Melvin Schwartz was an American Jewish recipient of the Nobel Prize in Physics, 1988, which he shared with Leon M. Lederman and Jack Steinberger for the neutrino method and demonstration of the doublet structure of the leptons through the discovery of a muon neutrino.
He was born on November 2, 1932, in the Bronx, New York. He attended the Bronx High School of Science. He then went to Columbia University and received his B.S. Degree, in 1953, and his Ph.D. in physics, in 1958. He became a professor at Columbia University in 1958 through 1966.
He decided to take a position as a professor in Physics at Stanford University 1966-1983. Stanford had just built a new and large accelerator and he was anxious to utilize it for research. He was involved in the research investigating the charge asymmetry in the decay of long-lived neutral kaons.
Schwartz founded a major computer security company, Digital Pathways, Inc., in Mountain View, California. At the same time, he rejoined the Columbia University faculty. In 1994, he was appointed the I. I. Rabi Professor of Physics. He retired as Rabi Emeritus in 2000.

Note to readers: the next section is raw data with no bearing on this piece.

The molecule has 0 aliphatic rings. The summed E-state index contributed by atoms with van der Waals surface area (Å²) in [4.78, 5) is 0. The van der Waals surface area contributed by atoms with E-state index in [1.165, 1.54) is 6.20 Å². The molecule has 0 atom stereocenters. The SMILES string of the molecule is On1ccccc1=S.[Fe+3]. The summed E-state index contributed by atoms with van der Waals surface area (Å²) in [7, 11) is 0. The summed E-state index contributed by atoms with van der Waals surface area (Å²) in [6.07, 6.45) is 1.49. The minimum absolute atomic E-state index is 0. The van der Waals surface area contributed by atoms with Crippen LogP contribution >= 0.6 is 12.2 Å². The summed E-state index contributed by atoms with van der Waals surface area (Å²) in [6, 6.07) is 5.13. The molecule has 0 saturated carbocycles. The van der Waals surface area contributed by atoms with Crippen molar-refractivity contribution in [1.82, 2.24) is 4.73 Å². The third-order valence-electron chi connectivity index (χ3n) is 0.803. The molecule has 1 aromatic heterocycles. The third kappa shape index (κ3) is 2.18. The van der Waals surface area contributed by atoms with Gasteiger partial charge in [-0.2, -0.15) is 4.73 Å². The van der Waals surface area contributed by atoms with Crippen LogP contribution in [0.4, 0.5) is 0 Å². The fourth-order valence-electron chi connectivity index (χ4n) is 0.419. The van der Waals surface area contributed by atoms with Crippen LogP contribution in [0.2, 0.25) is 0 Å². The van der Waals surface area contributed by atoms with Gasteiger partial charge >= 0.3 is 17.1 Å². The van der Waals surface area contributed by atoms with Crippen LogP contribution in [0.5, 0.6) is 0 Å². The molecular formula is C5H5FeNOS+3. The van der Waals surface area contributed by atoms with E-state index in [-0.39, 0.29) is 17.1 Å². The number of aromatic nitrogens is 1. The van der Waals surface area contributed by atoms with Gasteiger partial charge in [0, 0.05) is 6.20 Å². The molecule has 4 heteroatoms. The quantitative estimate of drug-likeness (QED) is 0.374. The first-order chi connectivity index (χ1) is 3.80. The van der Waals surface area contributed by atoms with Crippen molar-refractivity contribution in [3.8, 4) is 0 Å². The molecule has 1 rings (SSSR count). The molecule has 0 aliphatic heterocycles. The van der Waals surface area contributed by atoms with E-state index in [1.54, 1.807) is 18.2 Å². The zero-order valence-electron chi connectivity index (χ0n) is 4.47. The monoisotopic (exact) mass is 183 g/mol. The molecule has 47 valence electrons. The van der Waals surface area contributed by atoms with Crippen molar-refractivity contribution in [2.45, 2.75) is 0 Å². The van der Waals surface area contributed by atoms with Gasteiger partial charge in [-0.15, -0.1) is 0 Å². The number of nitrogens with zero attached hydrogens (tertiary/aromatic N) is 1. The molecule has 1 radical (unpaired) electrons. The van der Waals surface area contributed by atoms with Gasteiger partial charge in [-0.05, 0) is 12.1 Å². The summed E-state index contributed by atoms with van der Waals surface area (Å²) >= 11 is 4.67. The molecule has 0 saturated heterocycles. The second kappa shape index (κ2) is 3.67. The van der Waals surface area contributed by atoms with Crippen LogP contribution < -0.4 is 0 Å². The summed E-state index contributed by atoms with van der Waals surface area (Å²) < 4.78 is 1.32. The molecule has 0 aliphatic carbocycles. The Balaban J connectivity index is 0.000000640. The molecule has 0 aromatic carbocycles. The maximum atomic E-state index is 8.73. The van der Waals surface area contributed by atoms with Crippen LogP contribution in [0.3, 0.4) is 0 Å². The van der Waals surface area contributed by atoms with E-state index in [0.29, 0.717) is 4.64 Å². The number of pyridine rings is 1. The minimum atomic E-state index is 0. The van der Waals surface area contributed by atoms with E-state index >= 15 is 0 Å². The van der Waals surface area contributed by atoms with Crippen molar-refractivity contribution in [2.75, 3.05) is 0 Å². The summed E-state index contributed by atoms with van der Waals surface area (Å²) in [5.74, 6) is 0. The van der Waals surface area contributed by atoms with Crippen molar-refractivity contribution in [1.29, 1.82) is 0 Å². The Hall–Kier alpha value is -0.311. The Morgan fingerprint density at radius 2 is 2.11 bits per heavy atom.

He was married to Marilyn Fenster and they had three children, David, Betty Marcon and Diana Bodell. He died in Ketchum, Idaho, from complications of Parkinson’s disease, on August 28, 2006.
Melvin Schwartz received many awards and honors:
● John Jay Award for Professional Achievement, 1989
● The Alexander Hamilton Medal, 1995
● A member of the National Academy of Sciences
● A member of the American Physical Society
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